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From the Mailbag | Four Excellent Indie Releases You Want to Hear

I finally made time to listen to these superb submissions. Now it's your turn.

So much music, so little time. It could almost be the motto of this site. Every day I get a few dozen albums, EPs, singles and videos sent my way by record labels, publicists and indie artists. Not surprisingly, sometimes there are so many big releases that the smaller indie fare can get overlooked. But every now and then I try to find a few hours to check out a handful. Here are four recent submissions I finally made time for — and that are definitely worth your time:

1 It’s hard for me to mourn the death of Montreal indie band Soggy Beard. Chiefly because I never heard of them. For those who have — and hadn’t heard the news — sorry to be the bearer of bad tidings. But here’s the good news: They’ve reunited as The “Self Help” Club, which is clearly a better name (even with those annoying quotes). I don’t know if their sound has changed much — but their loose-limbed, raggedly romantic brand of psychedelic indie-rock on their EP The Truth Underwater makes it clear they’re far from washed up. You can handle the truth:

2 The short story on Sheila Soares is that she’s a jazz singer and pianist from Toronto. But if you think that’s all there is to her, you need to listen to her album — titled, ironically enough, All There Is. Sure, she knows her way around a swinging lounge number or a torchy ballad. But this set of seven originals also showcases her facility with everything from sophisticated blues and soul to folk and even ’70s-style piano pop. So really, her story is just getting started. Settle in for the whole tale:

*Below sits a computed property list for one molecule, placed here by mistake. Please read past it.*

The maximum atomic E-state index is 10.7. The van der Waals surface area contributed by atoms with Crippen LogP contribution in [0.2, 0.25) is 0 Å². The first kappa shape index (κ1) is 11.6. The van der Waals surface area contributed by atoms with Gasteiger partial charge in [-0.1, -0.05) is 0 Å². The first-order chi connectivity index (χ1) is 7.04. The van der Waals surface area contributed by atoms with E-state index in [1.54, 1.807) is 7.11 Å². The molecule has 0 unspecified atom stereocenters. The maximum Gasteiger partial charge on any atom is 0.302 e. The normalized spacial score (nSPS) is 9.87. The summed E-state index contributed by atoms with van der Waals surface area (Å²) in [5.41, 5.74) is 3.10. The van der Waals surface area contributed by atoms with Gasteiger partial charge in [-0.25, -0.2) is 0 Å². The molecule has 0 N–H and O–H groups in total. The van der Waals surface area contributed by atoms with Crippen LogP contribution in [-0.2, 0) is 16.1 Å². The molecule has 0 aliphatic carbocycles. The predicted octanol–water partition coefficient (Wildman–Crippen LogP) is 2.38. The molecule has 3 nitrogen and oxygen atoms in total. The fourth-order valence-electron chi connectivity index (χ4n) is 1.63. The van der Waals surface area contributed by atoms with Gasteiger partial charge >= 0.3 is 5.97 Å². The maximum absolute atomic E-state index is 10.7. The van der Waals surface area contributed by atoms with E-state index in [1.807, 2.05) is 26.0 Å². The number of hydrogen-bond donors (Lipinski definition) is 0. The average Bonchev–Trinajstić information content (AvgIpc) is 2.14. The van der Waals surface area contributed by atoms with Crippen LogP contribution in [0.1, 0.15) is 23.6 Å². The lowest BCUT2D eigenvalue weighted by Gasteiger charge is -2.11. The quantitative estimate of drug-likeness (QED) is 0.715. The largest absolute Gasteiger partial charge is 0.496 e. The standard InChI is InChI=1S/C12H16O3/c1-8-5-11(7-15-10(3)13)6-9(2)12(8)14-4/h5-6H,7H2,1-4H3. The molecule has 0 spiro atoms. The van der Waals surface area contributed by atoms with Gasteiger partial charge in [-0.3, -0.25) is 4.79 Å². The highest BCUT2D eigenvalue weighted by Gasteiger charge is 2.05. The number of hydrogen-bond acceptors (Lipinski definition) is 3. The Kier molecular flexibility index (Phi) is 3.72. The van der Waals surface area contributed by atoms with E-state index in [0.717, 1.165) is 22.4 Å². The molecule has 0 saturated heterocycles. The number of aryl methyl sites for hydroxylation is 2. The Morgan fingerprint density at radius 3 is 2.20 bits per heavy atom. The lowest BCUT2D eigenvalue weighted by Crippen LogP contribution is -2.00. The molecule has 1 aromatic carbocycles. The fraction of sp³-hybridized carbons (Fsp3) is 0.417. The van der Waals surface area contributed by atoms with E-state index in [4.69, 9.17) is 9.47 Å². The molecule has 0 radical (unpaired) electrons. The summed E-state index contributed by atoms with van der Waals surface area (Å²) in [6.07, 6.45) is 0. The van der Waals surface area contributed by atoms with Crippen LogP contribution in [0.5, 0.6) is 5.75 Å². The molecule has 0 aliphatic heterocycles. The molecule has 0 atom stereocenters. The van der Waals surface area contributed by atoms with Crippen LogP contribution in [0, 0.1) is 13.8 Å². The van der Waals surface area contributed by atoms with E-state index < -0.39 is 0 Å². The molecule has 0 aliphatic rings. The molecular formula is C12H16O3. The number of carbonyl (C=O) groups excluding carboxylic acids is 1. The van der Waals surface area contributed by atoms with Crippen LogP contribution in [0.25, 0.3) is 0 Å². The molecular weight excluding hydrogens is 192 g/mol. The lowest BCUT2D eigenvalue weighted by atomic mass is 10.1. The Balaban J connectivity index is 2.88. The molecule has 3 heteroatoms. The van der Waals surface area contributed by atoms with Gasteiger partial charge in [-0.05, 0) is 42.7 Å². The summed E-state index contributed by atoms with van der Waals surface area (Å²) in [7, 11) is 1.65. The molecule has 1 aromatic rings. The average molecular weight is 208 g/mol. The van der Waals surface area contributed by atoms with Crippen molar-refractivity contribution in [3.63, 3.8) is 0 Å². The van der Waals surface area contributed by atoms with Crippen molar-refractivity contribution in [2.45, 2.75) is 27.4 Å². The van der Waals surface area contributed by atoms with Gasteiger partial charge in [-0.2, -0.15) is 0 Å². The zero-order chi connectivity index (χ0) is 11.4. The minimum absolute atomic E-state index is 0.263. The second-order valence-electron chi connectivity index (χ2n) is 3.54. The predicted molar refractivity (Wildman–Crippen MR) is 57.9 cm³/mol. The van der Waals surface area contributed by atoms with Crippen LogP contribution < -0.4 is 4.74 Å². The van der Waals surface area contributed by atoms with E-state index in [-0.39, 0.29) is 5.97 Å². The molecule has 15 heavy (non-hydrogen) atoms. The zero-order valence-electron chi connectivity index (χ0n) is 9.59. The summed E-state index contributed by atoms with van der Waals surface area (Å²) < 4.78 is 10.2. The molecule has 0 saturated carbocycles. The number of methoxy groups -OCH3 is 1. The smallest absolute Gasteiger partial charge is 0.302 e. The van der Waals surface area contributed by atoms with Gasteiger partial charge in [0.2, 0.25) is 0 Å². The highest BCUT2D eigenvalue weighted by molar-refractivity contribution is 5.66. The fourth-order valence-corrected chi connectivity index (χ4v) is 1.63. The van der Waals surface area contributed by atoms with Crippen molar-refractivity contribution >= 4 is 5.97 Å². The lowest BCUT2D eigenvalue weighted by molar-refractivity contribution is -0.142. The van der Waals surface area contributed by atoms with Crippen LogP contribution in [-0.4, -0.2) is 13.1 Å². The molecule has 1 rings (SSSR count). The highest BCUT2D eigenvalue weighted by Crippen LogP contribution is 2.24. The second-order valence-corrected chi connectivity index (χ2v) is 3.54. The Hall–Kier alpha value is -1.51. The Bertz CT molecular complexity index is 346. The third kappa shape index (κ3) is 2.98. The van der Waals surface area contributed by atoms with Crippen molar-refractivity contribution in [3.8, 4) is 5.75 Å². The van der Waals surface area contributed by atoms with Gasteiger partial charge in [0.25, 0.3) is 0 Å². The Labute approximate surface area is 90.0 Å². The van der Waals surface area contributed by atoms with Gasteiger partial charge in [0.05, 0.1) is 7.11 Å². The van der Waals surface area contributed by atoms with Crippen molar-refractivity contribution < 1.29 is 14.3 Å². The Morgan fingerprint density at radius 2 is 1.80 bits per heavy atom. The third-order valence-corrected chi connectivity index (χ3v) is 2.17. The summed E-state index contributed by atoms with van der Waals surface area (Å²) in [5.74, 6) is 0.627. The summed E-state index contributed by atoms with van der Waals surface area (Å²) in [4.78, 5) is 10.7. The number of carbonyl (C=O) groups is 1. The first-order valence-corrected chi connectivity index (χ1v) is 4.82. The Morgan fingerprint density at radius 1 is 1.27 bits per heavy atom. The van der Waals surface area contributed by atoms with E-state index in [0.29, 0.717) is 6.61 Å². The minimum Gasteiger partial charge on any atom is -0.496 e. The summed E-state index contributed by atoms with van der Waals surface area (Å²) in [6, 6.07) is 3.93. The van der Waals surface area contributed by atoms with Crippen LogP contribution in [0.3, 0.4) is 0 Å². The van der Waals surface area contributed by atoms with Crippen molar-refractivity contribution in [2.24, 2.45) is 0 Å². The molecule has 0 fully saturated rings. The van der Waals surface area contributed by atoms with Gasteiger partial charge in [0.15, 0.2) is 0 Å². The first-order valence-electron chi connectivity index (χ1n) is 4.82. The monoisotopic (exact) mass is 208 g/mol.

3 Naturally, you would expect a singer-songwriter who calls himself The Rainy Day Apparel to be something of a sad sack. But in the case of this Carman, Man., artist, you’d be wrong. Oh sure, his songs tend to be moody if not downright melancholy at times, with slow-burn tempos and hazy vocals that drift by like dark clouds passing overhead. But thanks to his rich melodies and entrancing approach, his songs are warm and welcoming. So think of his more as a warm sweater than a yellow slicker — musically speaking of course.

4 We may never know if androids dream of electric sheep. But there’s no doubt about Norwegian electronica artist Malmo’s dream: He wanted to create new music inspired by the dark tension of Philip K. Dick’s classic tale of replicants and the agents who hunt them. And he’s made his dreams come true with his four-part suite Bladerunner Memories, featuring pulsing rhythms, piercing synths and grim dialogue samples that meld into a fever-dream. Take the journey:

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